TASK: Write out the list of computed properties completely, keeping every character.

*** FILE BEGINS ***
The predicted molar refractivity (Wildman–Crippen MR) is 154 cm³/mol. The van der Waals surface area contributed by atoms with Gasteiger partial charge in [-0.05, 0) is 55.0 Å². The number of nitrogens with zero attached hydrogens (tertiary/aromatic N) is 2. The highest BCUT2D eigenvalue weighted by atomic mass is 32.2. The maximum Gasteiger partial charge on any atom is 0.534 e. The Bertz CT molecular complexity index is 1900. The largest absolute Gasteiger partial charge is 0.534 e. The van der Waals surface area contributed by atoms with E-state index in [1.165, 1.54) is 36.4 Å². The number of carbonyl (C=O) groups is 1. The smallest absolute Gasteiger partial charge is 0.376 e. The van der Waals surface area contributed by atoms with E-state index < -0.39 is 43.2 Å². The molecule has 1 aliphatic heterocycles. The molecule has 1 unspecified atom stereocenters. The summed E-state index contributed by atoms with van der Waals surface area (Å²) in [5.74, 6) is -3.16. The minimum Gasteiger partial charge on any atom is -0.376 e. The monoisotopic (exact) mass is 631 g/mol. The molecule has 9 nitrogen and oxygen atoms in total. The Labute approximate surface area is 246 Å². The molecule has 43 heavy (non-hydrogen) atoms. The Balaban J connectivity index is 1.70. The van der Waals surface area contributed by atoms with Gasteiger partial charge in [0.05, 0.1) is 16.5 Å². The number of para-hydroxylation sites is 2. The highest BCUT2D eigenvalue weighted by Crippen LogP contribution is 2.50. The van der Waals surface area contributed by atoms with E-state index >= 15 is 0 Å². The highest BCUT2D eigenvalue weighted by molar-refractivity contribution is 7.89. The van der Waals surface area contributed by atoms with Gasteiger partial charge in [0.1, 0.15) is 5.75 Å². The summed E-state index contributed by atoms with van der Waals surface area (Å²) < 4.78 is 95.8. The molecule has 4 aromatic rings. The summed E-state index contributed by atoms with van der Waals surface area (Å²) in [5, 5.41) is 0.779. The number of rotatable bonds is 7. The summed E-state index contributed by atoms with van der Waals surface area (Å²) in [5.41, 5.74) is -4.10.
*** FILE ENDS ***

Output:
The predicted molar refractivity (Wildman–Crippen MR) is 154 cm³/mol. The van der Waals surface area contributed by atoms with Gasteiger partial charge in [-0.05, 0) is 55.0 Å². The number of nitrogens with zero attached hydrogens (tertiary/aromatic N) is 2. The highest BCUT2D eigenvalue weighted by atomic mass is 32.2. The maximum Gasteiger partial charge on any atom is 0.534 e. The Bertz CT molecular complexity index is 1900. The largest absolute Gasteiger partial charge is 0.534 e. The van der Waals surface area contributed by atoms with E-state index in [1.165, 1.54) is 36.4 Å². The number of carbonyl (C=O) groups is 1. The smallest absolute Gasteiger partial charge is 0.376 e. The van der Waals surface area contributed by atoms with E-state index < -0.39 is 43.2 Å². The molecule has 1 aliphatic heterocycles. The molecule has 1 unspecified atom stereocenters. The summed E-state index contributed by atoms with van der Waals surface area (Å²) in [5.74, 6) is -3.16. The minimum Gasteiger partial charge on any atom is -0.376 e. The monoisotopic (exact) mass is 631 g/mol. The molecule has 9 nitrogen and oxygen atoms in total. The Labute approximate surface area is 246 Å². The molecule has 43 heavy (non-hydrogen) atoms. The Balaban J connectivity index is 1.70. The van der Waals surface area contributed by atoms with Gasteiger partial charge in [0.05, 0.1) is 16.5 Å². The number of para-hydroxylation sites is 2. The highest BCUT2D eigenvalue weighted by Crippen LogP contribution is 2.50. The van der Waals surface area contributed by atoms with E-state index >= 15 is 0 Å². The highest BCUT2D eigenvalue weighted by molar-refractivity contribution is 7.89. The van der Waals surface area contributed by atoms with Gasteiger partial charge in [0.1, 0.15) is 5.75 Å². The summed E-state index contributed by atoms with van der Waals surface area (Å²) < 4.78 is 95.8. The molecule has 4 aromatic rings. The summed E-state index contributed by atoms with van der Waals surface area (Å²) in [5, 5.41) is 0.779. The number of rotatable bonds is 7. The summed E-state index contributed by atoms with van der Waals surface area (Å²) in [5.41, 5.74) is -4.10.